“Individuals can help us spread the word and many attend our events, which we really appreciate. Energy companies have been willing to collaborate with us. It would be lovely to get more companies on board to help us challenge misconceptions and prevent future skills gaps.”

The British Geological Society breaking ground on a geothermal heat pump project at our Keyworth HQ, in a ceremony attended by Ruth Edwards MP.
The British Geological Society breaking ground on a geothermal heat pump project at its Keyworth HQ, in a ceremony attended by Ruth Edwards MP. March 2024.

Building bridges

There is scope for individuals to make their pitch to a wider audience on their own. The Geo Girl YouTube channel is one such link, bringing geology to the people. Dr Rachel Phillips, a postdoctoral researcher, who now researches geocommunication, started the channel.

“Based on the comments I receive on my channel, as well as preliminary results from my survey research into the perceptions of geology among the general public, it is clear that many people have the misperception that geology is only about rocks and/or oil and gas. And because of these views, many students view geology as offering limited career options,” Phillips told E-FWD.

There is evidence to suggest one pull factor for a degree is the appearance of altruism, such as benefiting the environment. Those polled have rated geoscience the lowest in terms of being able to help the environment and society. Phillips points out this may be down to a misunderstanding of what geologists really do.

“Most people do not see geology or geologists as being able to work in renewable energy, carbon sequestration, or any climate or environmental field in general. They don’t know that geology means the ‘study of Earth’, they think it means the study of rocks or oil/gas. In fact, many view geology and geologists as being ‘the problem’, that is, the cause of climate change and thus, do not see that it is also the solution,” she said.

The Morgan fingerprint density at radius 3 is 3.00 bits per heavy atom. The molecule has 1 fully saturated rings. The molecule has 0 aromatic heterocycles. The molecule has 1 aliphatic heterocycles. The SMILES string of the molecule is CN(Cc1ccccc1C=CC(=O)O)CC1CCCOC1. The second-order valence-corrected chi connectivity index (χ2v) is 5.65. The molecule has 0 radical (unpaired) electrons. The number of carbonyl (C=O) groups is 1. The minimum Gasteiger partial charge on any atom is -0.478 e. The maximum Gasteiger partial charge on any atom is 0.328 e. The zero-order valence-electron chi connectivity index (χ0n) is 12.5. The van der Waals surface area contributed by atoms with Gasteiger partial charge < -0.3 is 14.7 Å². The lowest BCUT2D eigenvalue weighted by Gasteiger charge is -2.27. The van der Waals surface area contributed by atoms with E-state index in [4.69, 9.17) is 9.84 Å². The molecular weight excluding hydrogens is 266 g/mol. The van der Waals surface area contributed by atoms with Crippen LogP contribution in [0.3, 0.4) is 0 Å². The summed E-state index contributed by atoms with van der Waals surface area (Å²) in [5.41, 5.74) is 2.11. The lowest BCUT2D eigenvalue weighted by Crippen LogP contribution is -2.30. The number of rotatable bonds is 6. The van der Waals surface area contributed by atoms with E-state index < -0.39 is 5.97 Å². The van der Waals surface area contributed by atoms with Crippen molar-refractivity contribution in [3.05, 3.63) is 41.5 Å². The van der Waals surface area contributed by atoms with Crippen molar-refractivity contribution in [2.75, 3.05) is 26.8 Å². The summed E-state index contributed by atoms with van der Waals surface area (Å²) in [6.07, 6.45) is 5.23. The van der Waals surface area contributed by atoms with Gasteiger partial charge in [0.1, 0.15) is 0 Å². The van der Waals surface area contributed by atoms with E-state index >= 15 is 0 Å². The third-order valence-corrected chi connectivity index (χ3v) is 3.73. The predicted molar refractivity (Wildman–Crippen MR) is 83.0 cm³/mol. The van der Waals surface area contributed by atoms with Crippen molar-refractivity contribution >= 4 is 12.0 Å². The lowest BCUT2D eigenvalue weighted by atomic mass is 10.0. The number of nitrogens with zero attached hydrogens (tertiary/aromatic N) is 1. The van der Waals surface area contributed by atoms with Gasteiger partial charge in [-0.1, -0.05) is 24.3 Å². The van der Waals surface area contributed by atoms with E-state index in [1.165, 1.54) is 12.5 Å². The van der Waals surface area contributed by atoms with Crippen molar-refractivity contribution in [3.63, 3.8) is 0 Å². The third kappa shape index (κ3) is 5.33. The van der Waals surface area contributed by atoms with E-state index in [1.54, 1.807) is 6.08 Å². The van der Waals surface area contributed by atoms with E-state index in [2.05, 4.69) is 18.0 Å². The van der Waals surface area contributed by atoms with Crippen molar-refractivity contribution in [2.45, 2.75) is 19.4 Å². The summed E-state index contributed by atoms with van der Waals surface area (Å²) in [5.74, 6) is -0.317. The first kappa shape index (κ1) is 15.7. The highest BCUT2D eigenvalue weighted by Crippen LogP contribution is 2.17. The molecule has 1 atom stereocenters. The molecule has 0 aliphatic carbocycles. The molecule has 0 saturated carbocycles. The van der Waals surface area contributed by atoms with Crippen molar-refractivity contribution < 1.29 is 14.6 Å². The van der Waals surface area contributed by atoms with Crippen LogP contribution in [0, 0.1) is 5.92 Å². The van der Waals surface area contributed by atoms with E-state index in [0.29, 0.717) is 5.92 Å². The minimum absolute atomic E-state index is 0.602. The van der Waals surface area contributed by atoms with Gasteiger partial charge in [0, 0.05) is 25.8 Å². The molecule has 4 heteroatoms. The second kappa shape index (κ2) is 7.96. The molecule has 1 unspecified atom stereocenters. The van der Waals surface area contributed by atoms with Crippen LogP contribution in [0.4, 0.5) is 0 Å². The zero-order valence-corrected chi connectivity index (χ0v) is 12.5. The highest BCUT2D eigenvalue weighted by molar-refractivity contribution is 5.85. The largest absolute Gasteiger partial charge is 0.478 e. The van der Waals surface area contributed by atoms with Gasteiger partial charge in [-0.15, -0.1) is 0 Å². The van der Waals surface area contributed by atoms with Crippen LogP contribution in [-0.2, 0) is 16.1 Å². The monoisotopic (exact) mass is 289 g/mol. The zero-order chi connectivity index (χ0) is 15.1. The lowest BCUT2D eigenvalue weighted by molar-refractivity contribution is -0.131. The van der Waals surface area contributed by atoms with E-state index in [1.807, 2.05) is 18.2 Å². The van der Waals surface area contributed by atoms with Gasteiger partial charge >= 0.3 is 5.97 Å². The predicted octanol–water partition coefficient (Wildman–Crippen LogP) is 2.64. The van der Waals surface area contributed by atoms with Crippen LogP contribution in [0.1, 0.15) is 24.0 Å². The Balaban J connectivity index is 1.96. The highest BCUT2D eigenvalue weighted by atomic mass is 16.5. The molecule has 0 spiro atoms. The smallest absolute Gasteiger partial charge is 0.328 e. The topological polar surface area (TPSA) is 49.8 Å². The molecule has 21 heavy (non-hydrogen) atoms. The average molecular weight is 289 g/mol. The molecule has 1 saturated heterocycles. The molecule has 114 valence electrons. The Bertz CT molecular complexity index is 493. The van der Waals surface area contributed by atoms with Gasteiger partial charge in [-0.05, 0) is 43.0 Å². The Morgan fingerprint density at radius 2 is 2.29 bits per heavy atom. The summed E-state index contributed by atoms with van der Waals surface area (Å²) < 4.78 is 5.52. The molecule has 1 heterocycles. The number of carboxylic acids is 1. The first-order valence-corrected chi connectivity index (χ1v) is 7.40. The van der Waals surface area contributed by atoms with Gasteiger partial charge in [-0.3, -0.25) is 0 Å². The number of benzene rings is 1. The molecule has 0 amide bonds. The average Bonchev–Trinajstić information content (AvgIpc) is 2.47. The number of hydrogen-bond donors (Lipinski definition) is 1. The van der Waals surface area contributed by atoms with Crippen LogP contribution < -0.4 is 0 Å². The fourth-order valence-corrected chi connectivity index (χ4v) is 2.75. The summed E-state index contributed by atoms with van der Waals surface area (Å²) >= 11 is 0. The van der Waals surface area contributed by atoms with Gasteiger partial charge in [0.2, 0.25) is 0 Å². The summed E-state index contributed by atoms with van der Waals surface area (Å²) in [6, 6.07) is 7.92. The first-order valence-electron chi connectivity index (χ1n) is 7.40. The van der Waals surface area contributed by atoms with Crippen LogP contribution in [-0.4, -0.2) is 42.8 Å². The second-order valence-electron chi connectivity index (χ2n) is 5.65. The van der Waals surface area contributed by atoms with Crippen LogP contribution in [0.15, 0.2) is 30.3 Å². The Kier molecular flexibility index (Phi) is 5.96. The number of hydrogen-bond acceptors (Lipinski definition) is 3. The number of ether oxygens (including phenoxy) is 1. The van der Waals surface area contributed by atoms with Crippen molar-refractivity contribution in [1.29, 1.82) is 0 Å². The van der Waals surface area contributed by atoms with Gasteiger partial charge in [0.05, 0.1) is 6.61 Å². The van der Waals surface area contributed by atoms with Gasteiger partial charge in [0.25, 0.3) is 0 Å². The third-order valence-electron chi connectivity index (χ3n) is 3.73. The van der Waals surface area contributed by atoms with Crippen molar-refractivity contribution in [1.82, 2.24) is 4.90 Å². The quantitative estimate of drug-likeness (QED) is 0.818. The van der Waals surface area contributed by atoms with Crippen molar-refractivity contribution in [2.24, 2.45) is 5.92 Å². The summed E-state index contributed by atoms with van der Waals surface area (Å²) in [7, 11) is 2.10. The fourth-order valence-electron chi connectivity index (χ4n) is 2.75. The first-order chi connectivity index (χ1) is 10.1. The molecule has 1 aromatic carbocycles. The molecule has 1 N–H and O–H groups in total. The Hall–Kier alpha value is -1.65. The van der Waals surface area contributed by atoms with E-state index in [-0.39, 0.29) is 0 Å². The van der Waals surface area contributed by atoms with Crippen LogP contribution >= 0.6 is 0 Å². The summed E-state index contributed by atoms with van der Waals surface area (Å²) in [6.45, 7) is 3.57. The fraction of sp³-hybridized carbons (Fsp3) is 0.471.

There is a need to show the impact of geology to people, beyond the scientist community. Given the squeeze in the school curriculum, and disappearance of petroleum-tailored courses, younger generations may not be aware of what geology has to offer.

Future geologists

While petroleum-focused courses have been in decline, there are new courses springing up on the energy transition. The MSc Sustainable Geoscience course at University of Aberdeen, for instance, offers a way to see geology as an important part of the energy transition. There is a strong emphasis on CCS.

Oil and gas will not disappear in the near term and geologists will continue to be an important part of the transition.

There is a lack of awareness in the sector, compounded by concerns around limitations for graduates and frequent redundancies.

Would money from the oil and gas industry have an impact? Or would it be too much of a target for environmentalists and on-campus acrimony?

The government can have an impact on geology’s potential role in the curriculum. But this can only come about with a wider awareness of the sector’s importance.

Engagement with the broader public on how geology can solve problems in the energy transition may be a good solution. But if universities are serious about the country’s economy, about jobs and about meeting energy needs – they must step up and support these courses.

Updated April 24 to note that Imperial has suspended its Petroleum Geoscience and Petroleum Geoengineering courses.